The right mindset for agile software implementation
Why you need to be switched on to possible improvements and warning signs to your current system.
There’s little wonder that more and more companies are trying to shift to agile. Waterfall is the Great Filter of software development, limiting teams’ ability to thoroughly explore solutions to a problem. But on the flip-side, going agile is unfortunately very hard.
So many little factors make up agile success. Agile requires the full buy-in of the organisation to respect how the methodology functions. It needs routine planning and retrospectives. It needs time to establish itself within the day-to-day operations of the organisation.
Most importantly, it needs the right kind of mindset – which means always being switched on to possible improvements and warning signs to your current system.
Early agile software implementation warning signs
Is any of this familiar to you?
Your manager is booking meetings that overlap with your developer stand-ups.
Some team members think stand-ups are optional.
No feedback - good or bad - during your retrospective.
You don’t have a feature roadmap to success - or you did, but you abandoned it.
Some of these things might seem harmless on their own, especially if they only happen once or twice. But allowing these things to happen means exposing yourself to risk. Too much risk, and you’re going to have a bad time.
Thinking that stand-ups, retrospectives and evaluations aren’t compulsory is a Waterfall way of thinking. While your agile process can technically survive without disciplining these processes, can you be sure you can’t do better? To really thrive, agile software implementation requires constant checkups – or it wouldn’t be called “agile”.
To really thrive, agile software implementation requires constant checkups – or it wouldn’t be called 'agile.'
Software Engineer at Objective
5 core principles to keep in mind
A motto I use: “Be thorough. Be ambitious. Be precise.” Agile doesn’t mean abandoning greater goals. Challenge your team to not blindly accept, "It was what was written on the ticket", and instead empower all members of the organisation to give their feedback. Ask, "Can we do better? Is it outstanding?"
Remember to always work with, and for, a purpose. Not having a purpose makes it hard to have and keep a clearly defined scope. When the scope of work is vague, the outcome is usually an express ticket to Mediocre-ville.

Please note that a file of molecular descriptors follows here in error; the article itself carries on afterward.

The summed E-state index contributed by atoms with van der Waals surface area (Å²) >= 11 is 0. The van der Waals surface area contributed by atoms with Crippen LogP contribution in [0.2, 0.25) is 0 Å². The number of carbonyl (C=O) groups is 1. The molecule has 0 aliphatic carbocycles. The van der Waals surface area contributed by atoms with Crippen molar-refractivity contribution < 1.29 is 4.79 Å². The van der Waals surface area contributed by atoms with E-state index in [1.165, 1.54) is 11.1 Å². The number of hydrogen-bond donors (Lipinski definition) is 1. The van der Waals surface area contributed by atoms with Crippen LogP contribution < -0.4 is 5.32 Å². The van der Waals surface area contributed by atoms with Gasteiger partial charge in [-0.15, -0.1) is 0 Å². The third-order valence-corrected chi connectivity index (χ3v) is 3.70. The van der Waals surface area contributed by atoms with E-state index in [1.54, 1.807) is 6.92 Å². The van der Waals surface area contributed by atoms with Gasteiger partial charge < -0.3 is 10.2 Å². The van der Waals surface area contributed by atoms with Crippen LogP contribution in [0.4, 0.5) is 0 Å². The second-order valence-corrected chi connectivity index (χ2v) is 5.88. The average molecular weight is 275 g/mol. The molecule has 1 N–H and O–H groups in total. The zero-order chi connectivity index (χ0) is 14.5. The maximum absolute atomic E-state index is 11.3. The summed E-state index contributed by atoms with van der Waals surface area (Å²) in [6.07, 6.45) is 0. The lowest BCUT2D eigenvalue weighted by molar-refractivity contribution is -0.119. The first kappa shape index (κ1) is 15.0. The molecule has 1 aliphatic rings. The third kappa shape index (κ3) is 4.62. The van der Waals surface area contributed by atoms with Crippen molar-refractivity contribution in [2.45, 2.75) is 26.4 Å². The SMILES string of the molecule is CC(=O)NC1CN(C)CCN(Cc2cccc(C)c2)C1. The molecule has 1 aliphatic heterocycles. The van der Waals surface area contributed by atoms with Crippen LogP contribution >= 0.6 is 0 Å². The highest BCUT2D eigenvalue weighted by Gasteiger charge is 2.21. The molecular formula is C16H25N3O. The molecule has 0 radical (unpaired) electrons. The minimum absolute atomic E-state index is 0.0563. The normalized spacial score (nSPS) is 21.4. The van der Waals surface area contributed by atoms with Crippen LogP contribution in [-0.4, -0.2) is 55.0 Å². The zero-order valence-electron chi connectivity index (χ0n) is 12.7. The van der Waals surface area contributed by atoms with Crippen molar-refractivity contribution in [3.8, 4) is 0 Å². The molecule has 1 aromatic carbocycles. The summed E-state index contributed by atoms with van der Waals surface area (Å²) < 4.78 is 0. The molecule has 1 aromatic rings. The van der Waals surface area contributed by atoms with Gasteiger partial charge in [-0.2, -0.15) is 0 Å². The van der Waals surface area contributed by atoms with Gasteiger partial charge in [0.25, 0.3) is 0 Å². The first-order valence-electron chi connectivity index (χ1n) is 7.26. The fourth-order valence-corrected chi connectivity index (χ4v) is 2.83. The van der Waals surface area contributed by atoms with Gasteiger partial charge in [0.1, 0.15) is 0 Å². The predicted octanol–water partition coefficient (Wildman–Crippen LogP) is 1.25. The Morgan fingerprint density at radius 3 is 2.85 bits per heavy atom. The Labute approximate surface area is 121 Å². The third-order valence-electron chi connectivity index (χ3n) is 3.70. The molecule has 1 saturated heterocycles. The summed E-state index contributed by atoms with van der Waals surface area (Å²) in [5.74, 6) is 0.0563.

Avoid partial results: it only increases the risk of double handling the workload, which further delays and adds complexity to a solution.
Don’t forget that agile was designed for flexibility. It should be ok to re-evaluate requirements, revise a design after it has been implemented, and refactor surrounding code to make a new feature more performant – at any stage of the development cycle.
Sometimes all the planning in the world isn't enough when facing challenges to implementations that yield lofty compromises. It takes a lot of courage for a large organisation to be open and understanding of situations and appreciate both the developer and end-user.
At Objective, we have the opportunity to use spikes to explore new technology for bespoke features. Our retrospectives identify use-cases of existing features that we can export to the new technology. This keeps the work interesting and improves the skill base of the team, all in the same process.
At the end of the day, it is results that matter. From software maintainability to customer satisfaction and support. Getting the best results possible means taking the time and dedication to fully commit to the process you’ve started. Making sure your team internalises the right mindset is the key to achieving the outcomes you want.
Interested and experienced in agile? Check out our job listings, and be a part of a team that lets you develop in the way you want.